Interacting with others is human nature. But as coronavirus continues to spread, people are encouraged to limit social interaction and avoid large gatherings. For some, that includes the office. If you’re working from home for the foreseeable future, don’t let the extra alone time interfere with your mental health. Use these tips to stay healthy:
Set up a dedicated workspace.
It’s important to keep the office separate from home life, even when your home is the office. Though it may be tempting to set your laptop up in a comfy spot on the couch, designate a separate room or space as your home office. That way, you can physically leave once your workday is done.
Make the most of your commute time.
Now that your daily trek to the office is a matter of steps rather than miles, that bonus time should be dedicated to yourself. Get your morning going by doing something you enjoy. Drinking coffee on the porch or doing a daily meditation practice will start your day off on the right foot and put you in a good mood.
Put yourself on a schedule.
It’s hard not to feel like you should answer every email and text immediately while working remotely. But being “on call” could actually harm productivity. If you create a schedule that alternates working on your responsibilities with checking for messages at a regular interval, you’ll be less distracted and frustrated by notifications.
Go for a walk.
Office life means distractions – phone calls, coworker chatter, questions from colleagues. When working from home, you may find yourself on a roll of productivity without all the bustle around you. Break up the day with a walk outside to refresh and reinvigorate you when you’re working hard. Research shows that a midday walk can boost concentration and happiness while lowering stress levels.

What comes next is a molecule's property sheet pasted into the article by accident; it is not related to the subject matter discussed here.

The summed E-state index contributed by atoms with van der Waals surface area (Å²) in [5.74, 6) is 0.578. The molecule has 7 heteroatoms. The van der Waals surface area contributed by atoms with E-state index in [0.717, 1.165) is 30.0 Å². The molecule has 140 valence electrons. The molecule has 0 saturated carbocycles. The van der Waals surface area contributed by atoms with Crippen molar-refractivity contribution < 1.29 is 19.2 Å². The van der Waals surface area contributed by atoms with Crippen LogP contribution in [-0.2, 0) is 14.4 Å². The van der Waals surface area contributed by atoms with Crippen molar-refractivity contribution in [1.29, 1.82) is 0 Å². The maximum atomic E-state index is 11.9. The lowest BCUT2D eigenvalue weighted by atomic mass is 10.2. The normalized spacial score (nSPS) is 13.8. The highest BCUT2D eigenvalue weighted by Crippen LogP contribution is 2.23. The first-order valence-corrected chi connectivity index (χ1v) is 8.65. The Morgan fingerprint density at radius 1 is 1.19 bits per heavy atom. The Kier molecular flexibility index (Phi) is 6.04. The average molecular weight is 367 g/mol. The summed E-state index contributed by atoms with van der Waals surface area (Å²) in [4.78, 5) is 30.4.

Continue human interaction.
As social beings, we are hard wired to seek face-to-face interaction with others. Host your business calls and virtual meetings with your webcam component on, rather than just the audio function, to foster a feeling of engagement and socialization.
Take frequent breaks.
Whether you’re in the office or telecommuting, frequent breaks should be a part of your daily routine to prevent burnout and protect your wellbeing. They don’t have to be long: you can stand up and stretch, walk, make a healthy lunch, drink some water or coffee, or even throw in a load of laundry. Just a few minutes of time away from the computer can make the difference for a happier workday.
Listen to music.
There are a few things you can do while working at home that you can’t do in the office, like controlling the sounds around you. If you focus better with noise, it’s the perfect opportunity to listen to some music you like or put on background noise like the history channel. Of course, if you work better in silence, turning down any noise is an option too.
Choose a quitting time and stick to it.
With the separation between home and office gone, it may be difficult to stop checking your email throughout the evening. Set a clear sign-off time and stick to it to keep work from distracting you from your personal time.